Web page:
Singing play songs and lullabies: Investigating the subjective contributions to maternal attachment constructs

Singing play songs and lullabies: Investigating the subjective contributions to maternal attachment constructs

Abstract

The aim of this study was to examine how the experience of singing play songs and lullabies contributes to early mother-infant attachment. A total of twenty-three healthy mother-infant dyads were recruited. Twelve were interviewed about their subjective experience of singing interactions. Eleven were interviewed about their subjective experience of non-singing play interactions. The interviews were transcribed and analysed using an adapted phenomenologically inspired analysis process (Grocke, 1999) then compared to Condon and Corkindale's (1998) four maternal attachment constructs or domains including: (1) pleasure in proximity, (2) tolerance/acceptance, (3) need gratification and protection, and (4) knowledge acquisition. The findings reveal that the mothers' experience of singing interactions primarily impacted the pleasure in proximity, need gratification and tolerance/acceptance constructs. The mothers' experience of non-singing interactions primarily impacted the pleasure in proximity, need gratification and knowledge acquisition constructs. The experience of singing was distinctly different from the experience of non-singing interactions in multiple ways. The findings reveal that singing facilitated a flow of interconnections between positive mental and emotional states. Furthermore, it appears that the therapeutic potential of singing to impact attachment lies within the positivity and flow of the mothers' intrinsic experience of singing. Overall, the findings expand current understanding of how singing play songs and lullabies may contribute positively to maternal constructs of attachment in the first year of life.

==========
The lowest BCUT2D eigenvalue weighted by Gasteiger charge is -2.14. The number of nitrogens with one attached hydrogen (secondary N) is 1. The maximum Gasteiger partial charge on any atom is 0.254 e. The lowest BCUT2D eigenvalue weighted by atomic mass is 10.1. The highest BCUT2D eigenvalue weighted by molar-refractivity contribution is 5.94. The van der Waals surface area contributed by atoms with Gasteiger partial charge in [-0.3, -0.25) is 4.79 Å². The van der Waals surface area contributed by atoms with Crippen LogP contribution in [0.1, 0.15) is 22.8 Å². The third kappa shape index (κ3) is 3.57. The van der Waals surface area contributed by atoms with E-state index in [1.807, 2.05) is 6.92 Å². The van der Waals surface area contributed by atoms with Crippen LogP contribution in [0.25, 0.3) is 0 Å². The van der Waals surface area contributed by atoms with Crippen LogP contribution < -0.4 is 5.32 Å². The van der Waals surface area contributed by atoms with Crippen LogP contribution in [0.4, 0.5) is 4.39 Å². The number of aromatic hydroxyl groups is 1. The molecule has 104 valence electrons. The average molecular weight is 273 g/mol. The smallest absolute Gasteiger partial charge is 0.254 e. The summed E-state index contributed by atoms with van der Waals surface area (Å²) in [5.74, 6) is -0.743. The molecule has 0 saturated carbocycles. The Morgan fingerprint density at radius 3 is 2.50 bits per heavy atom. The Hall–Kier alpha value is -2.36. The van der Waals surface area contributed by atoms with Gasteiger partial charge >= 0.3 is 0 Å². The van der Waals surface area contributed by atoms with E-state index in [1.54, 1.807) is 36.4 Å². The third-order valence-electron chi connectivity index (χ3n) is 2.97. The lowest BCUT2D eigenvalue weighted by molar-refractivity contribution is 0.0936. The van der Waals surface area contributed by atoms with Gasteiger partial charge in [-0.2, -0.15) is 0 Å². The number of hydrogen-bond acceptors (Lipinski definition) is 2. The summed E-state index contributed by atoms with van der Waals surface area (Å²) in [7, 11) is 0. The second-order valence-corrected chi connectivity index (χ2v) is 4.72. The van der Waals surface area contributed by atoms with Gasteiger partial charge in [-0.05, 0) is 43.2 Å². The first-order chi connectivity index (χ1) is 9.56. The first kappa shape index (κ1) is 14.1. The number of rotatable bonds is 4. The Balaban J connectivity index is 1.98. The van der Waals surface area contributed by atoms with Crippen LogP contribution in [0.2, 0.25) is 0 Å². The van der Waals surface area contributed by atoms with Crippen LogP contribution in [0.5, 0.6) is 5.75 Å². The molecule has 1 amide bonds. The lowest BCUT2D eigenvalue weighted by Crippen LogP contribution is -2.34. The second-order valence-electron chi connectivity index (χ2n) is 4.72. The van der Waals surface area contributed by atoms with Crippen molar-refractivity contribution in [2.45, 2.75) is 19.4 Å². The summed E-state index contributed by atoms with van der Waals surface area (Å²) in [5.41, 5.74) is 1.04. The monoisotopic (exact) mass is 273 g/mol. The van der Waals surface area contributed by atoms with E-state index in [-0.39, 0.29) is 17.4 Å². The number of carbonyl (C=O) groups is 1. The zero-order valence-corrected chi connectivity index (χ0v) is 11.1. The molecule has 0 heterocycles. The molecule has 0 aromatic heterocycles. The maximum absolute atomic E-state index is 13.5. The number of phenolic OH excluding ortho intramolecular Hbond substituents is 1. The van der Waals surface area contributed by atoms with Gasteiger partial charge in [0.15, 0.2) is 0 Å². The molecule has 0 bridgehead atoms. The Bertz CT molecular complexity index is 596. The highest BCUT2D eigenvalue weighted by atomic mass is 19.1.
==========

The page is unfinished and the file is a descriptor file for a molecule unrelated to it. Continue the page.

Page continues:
Keywords: Singing, play songs, lullabies, mother-infant attachment, attachment constructs


Citation

Creighton, A. L., Atherton, M., & Kitamura, C. (2013). Singing play songs and lullabies: Investigating the subjective contributions to maternal attachment constructs. Australian Journal of Music Therapy, 24, 17-44.


Download PDF
Date published: July 2013